Shark catfish

© User:Lerdsuwa, Iridescent Shark Catfish, CC BY-SA 3.0

Shark catfish are predominantly freshwater fish that are at home throughout Southeast Asia and can grow to several meters in length. Here in Europe it is known as Pangasius and is now also known as a particularly inexpensive food fish. Altogether the genus comprises around 30 subspecies, of which only a few are suitable for keeping in very large aquaria.

What distinguishes the shark catfish?

Small shark catfish of the species Pangasius hypophthalmus or Pangasius sutchi are often offered in the trade. However, the cute young fish grow up rapidly and can quickly become too large for an average aquarium. A fully-grown specimen of Pangasius hypophthalmus can grow up to 120 cm in the aquarium.

Other shark catfish reach lengths of up to 300 cm. In addition, they will eat almost all the smaller inhabitants of the aquarium sooner or later. The purchase and keeping of Pangasiidae should be well considered. If you own a truly large aquarium and are sure you will get an active and interesting fish into your home with a shark catfish.


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The appearance of the shark catfish

As young fish they look narrow and dashing. The sporty and shark-like physique lasts until a certain age. Then the animals become a little more sluggish and roundish, especially at the back. The flattened broad mouth also reminds of the shark.

With increasing age the shark catfish shows pronounced barbels. Striking and also name-giving are the pointed and very stable fins. The shark catfish is dark grey to dark green or silver along the upper line and light beige to white on the underside. From the swim fin to the anal fin a light line can be drawn. The shark catfish has very large expressive and strikingly bright eyes.

  • young very similar to the shark
  • Topline dark and belly very light
  • becomes more rounded in old age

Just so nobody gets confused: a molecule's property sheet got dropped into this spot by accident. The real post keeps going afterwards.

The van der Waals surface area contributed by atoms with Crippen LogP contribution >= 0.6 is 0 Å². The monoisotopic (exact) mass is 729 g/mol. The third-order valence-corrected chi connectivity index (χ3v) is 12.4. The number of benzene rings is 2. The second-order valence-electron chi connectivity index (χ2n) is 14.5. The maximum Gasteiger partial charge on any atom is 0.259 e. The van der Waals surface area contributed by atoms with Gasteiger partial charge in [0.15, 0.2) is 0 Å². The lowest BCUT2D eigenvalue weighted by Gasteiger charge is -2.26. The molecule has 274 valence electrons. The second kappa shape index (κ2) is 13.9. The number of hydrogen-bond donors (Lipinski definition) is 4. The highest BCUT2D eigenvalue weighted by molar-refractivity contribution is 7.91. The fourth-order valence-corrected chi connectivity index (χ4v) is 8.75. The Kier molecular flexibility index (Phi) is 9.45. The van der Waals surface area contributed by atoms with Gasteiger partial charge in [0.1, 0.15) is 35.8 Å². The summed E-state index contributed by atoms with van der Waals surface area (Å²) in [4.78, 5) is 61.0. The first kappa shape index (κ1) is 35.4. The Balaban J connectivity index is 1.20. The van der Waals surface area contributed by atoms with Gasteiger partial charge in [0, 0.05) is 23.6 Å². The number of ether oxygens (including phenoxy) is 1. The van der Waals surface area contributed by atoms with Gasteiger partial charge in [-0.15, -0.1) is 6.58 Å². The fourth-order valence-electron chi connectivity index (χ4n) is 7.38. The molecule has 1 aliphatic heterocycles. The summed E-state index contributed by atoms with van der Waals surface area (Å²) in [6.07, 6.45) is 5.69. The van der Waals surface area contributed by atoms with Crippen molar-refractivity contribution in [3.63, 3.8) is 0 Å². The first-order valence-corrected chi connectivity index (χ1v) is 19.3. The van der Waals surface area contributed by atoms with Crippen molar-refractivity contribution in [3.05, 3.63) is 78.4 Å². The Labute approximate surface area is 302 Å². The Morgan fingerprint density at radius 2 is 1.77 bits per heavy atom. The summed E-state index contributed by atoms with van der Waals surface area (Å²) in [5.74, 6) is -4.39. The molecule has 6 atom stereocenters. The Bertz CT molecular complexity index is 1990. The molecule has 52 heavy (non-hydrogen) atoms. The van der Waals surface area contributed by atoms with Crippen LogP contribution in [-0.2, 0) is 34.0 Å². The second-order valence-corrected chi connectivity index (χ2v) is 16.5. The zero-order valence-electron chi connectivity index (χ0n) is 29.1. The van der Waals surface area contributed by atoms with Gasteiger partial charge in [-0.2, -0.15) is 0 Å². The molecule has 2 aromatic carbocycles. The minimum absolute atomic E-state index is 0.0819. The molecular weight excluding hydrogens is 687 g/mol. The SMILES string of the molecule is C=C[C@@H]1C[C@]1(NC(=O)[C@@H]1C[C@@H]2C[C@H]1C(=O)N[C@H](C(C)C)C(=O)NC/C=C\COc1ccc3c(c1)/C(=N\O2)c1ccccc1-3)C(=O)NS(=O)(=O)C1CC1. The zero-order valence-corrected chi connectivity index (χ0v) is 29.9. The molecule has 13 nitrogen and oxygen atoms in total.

Husbandry conditions for shark catfish

A small shark catfish seems uncomplicated and you may not even imagine how fast the journeyman grows. In the beginning, moving it to larger tanks can help, but when it measures half a meter or more, it becomes difficult to keep it in the hobby. In nature shark catfish are sociable fish, which also get along well with similarly large fish species.

If you can offer a shark catfish a large home, you should not only have space for the fish itself, but also provide sufficient exercise possibilities. If kept individually in a too small aquarium the fish become fat quickly and become sluggish.

  • Keeping for professionals in large aquaria
  • needs a lot of space
  • is only peaceful towards other big fish

Sex differences in shark catfish

Males and females hardly differ externally.

Water values for the shark catfish

The shark catfish is tolerant of water quality. However, the temperature should never drop below 23°C for the Asian fish.

  • Water type: Fresh water
  • Temperature: 23° to 27°C
  • PH value: 6.5 to 7.5
  • Total hardness: 2° to 29°dGH

Food and nutrition for the shark catfish

Shark catfish are basically omnivores. You can get them used to pellets and they take frost food, larger insects or soft vegetables. If you want to keep the vitality in your shark catfish, you should offer fish meat from time to time.

The ideal aquarium for the shark catfish

A species-appropriate keeping for the shark catfish is only possible from 5000 liters capacity. The fish will soon outgrow everything below that. In order to do justice to the joy of swimming, round pools are best suited. Since this form of keeping in private households is rather difficult, this fish should be reserved for professionals or true enthusiasts with plenty of space. The fish are very sociable and are not happy alone in a too small tank.

If you have a large aquarium, you can decorate it with stones and some robust aquatic plants. Sand and gravel are suitable as floor covering.

  • from 5000 litres
  • from a smaller aquarium this fish grows fast
  • Decoration with stones and robust plants

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